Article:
I would like to welcome eb (pronounced ee-bee) to the family of Elastic Beanstalk command line tools! Eb simplifies the development and deployment tasks from the terminal on Linux, Mac OS, and Microsoft Windows. Getting started using Elastic Beanstalk from the command line is now as simple as:
- eb init to set up credentials, choose the AWS Region, and the Elastic Beanstalk solution stack (operating system + application server + language environment).
- eb start to create the Elastic Beanstalk application and launch an environment within it.
- git aws.push to deploy code.
Here is how I use it to manage my Elastic Beanstalk applications...
First, download the updated Elastic Beanstalk Command Line Tools and unzip it to a directory on disk. For quick access to the eb command, I recommend that you add this directory to your PATH. You are all set up and ready to go!
Create Your Application
In your application’s directory, initialize your Git repository and run the following commands to create an Elastic Beanstalk application:
In the example above, ‘eb init’ walks you through a few questions and configures your settings so you can easily create and manage your application. It also configures your Git repository so you can directly push to Elastic Beanstalk. The command ‘eb start’ creates the resources and launches a sample application on Elastic Beanstalk. The application is accessible at the URL shown above.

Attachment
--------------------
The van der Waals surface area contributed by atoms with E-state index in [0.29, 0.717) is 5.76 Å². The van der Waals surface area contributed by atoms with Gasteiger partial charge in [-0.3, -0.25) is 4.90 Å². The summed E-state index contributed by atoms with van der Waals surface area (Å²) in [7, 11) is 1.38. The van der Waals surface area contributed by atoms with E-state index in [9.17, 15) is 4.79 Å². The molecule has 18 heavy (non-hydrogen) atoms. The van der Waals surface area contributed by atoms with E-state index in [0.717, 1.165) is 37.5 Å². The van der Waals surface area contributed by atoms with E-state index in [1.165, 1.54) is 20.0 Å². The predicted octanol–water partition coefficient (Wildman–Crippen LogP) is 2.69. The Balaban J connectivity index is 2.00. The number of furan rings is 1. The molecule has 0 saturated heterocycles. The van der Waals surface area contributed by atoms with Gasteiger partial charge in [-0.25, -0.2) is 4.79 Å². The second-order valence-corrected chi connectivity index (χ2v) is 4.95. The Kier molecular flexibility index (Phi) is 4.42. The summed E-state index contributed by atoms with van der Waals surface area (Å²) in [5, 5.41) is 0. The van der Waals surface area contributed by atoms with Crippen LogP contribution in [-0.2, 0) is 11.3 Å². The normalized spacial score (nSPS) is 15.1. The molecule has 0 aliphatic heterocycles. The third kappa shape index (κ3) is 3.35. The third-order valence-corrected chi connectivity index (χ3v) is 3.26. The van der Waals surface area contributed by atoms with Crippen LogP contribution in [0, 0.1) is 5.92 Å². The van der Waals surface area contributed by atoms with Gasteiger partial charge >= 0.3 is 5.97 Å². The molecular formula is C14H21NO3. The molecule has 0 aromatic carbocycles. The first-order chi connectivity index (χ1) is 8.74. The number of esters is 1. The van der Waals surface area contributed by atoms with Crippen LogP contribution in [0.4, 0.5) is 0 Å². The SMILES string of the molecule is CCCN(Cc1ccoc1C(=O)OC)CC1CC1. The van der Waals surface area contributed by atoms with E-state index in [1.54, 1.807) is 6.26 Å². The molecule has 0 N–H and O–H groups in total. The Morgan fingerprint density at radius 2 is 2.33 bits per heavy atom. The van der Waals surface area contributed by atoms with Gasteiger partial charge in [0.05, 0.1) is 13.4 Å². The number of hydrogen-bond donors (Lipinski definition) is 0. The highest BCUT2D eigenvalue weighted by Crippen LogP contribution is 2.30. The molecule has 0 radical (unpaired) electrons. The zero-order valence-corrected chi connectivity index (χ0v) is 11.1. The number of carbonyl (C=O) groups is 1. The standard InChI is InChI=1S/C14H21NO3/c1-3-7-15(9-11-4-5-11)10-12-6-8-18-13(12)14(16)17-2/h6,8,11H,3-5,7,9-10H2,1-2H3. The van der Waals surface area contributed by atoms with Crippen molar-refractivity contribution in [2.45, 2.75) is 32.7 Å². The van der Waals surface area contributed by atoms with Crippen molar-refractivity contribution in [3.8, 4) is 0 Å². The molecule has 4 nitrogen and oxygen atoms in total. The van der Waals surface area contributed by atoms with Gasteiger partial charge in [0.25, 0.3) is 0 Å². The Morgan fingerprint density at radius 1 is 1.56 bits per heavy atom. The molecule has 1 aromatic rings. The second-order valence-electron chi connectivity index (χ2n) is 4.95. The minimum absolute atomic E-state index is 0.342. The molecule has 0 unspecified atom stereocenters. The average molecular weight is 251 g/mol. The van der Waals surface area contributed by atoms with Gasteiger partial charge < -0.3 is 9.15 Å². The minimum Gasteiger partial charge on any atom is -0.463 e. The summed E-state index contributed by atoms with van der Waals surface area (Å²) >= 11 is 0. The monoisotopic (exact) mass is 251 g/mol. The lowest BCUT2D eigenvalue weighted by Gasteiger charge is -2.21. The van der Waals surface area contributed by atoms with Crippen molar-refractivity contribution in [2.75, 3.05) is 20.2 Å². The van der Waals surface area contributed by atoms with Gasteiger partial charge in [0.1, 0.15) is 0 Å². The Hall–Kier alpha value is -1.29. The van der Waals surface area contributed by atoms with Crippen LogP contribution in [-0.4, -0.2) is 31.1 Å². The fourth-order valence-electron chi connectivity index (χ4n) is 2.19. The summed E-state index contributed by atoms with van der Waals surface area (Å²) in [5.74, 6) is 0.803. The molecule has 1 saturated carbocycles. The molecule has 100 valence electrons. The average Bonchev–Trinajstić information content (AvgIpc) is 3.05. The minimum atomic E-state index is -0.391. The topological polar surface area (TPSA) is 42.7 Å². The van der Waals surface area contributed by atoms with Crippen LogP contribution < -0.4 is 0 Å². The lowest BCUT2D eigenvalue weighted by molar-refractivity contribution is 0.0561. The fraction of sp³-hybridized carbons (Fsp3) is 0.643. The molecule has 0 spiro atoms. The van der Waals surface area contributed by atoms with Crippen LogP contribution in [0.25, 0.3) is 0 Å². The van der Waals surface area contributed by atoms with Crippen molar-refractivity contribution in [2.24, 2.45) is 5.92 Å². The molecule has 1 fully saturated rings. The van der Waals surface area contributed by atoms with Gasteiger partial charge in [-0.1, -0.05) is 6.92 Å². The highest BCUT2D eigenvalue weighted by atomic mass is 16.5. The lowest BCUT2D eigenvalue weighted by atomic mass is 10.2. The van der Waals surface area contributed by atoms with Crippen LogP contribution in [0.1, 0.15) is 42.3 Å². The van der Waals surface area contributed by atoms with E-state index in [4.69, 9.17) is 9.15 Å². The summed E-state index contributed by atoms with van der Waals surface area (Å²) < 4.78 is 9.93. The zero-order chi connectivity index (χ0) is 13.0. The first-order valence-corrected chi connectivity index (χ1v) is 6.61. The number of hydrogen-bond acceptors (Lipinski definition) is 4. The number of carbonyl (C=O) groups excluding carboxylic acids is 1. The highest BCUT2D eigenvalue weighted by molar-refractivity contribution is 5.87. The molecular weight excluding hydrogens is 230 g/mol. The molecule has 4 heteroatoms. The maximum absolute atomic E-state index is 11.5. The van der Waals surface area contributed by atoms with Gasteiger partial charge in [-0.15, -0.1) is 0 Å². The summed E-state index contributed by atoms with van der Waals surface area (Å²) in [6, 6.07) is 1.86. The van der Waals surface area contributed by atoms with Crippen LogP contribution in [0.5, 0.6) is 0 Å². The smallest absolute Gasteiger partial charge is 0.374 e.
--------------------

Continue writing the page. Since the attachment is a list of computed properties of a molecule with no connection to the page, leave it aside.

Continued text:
Deploy Your Code
To deploy your code to Elastic Beanstalk, you simply use git aws.push like this:
To test your uploaded application, browse to the application’s URL:
Update your Configuration Settings
Eb stores configuration settings in a file called .optionsettings inside the .elasticbeanstalk directory. To update your configuration settings, simply open the .optionsettings file, make a change, and then run eb update.
For example, to update my instance type from t1.micro to m1.small, I simply change the value of ‘instancetype’ to ‘m1.small’ and then run the following commands:
Get Information about your Application
To get information about your Elastic Beanstalk application, you can use the eb status command:
Eb provides 2 mechanisms to clean up: eb stop and eb delete.
The eb stop command deletes the AWS resources that are running your application (such as the ELB and the EC2 instances). It however leaves behind all of the application versions and configuration settings that you had deployed, so you can quickly get started again. Eb stop is ideal when you are developing and testing your application and don’t need the AWS resources running over night. You can get going again by simply running eb start.
The eb delete command deletes the AWS resources as well as all application versions and configuration settings associated with your application. Eb delete is ideal when you’re cleaning up a test application and want to start working on a new application from scratch.
As you can see, eb gives you the power to set up, manage, and update your Elastic Beanstalk applications from the command line. Give it a try and let me know what you think.